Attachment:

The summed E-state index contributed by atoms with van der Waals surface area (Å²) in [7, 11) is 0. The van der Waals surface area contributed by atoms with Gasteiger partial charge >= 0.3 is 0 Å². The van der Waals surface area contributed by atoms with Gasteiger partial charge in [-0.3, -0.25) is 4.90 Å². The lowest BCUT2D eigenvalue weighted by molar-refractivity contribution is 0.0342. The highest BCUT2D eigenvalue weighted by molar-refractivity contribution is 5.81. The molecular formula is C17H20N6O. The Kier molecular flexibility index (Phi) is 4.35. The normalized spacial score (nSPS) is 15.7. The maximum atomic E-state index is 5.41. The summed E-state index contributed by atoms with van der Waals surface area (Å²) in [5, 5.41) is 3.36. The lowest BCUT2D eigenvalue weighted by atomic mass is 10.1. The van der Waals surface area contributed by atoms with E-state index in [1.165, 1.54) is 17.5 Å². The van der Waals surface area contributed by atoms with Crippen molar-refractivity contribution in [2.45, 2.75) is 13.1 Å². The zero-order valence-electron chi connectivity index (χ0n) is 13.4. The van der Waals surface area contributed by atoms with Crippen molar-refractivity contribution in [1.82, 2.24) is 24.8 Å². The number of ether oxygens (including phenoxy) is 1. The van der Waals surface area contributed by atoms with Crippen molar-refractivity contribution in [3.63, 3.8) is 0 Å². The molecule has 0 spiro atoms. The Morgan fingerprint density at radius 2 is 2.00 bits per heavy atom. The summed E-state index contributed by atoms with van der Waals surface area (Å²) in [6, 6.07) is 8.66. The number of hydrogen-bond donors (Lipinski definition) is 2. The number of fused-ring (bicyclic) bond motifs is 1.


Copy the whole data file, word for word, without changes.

The summed E-state index contributed by atoms with van der Waals surface area (Å²) in [7, 11) is 0. The van der Waals surface area contributed by atoms with Gasteiger partial charge >= 0.3 is 0 Å². The van der Waals surface area contributed by atoms with Gasteiger partial charge in [-0.3, -0.25) is 4.90 Å². The lowest BCUT2D eigenvalue weighted by molar-refractivity contribution is 0.0342. The highest BCUT2D eigenvalue weighted by molar-refractivity contribution is 5.81. The molecular formula is C17H20N6O. The Kier molecular flexibility index (Phi) is 4.35. The normalized spacial score (nSPS) is 15.7. The maximum atomic E-state index is 5.41. The summed E-state index contributed by atoms with van der Waals surface area (Å²) in [5, 5.41) is 3.36. The lowest BCUT2D eigenvalue weighted by atomic mass is 10.1. The van der Waals surface area contributed by atoms with E-state index in [1.165, 1.54) is 17.5 Å². The van der Waals surface area contributed by atoms with Crippen molar-refractivity contribution in [2.45, 2.75) is 13.1 Å². The zero-order valence-electron chi connectivity index (χ0n) is 13.4. The van der Waals surface area contributed by atoms with Crippen molar-refractivity contribution in [1.82, 2.24) is 24.8 Å². The number of ether oxygens (including phenoxy) is 1. The van der Waals surface area contributed by atoms with Crippen molar-refractivity contribution in [3.63, 3.8) is 0 Å². The molecule has 0 spiro atoms. The Morgan fingerprint density at radius 2 is 2.00 bits per heavy atom. The summed E-state index contributed by atoms with van der Waals surface area (Å²) in [6, 6.07) is 8.66. The number of hydrogen-bond donors (Lipinski definition) is 2. The number of fused-ring (bicyclic) bond motifs is 1.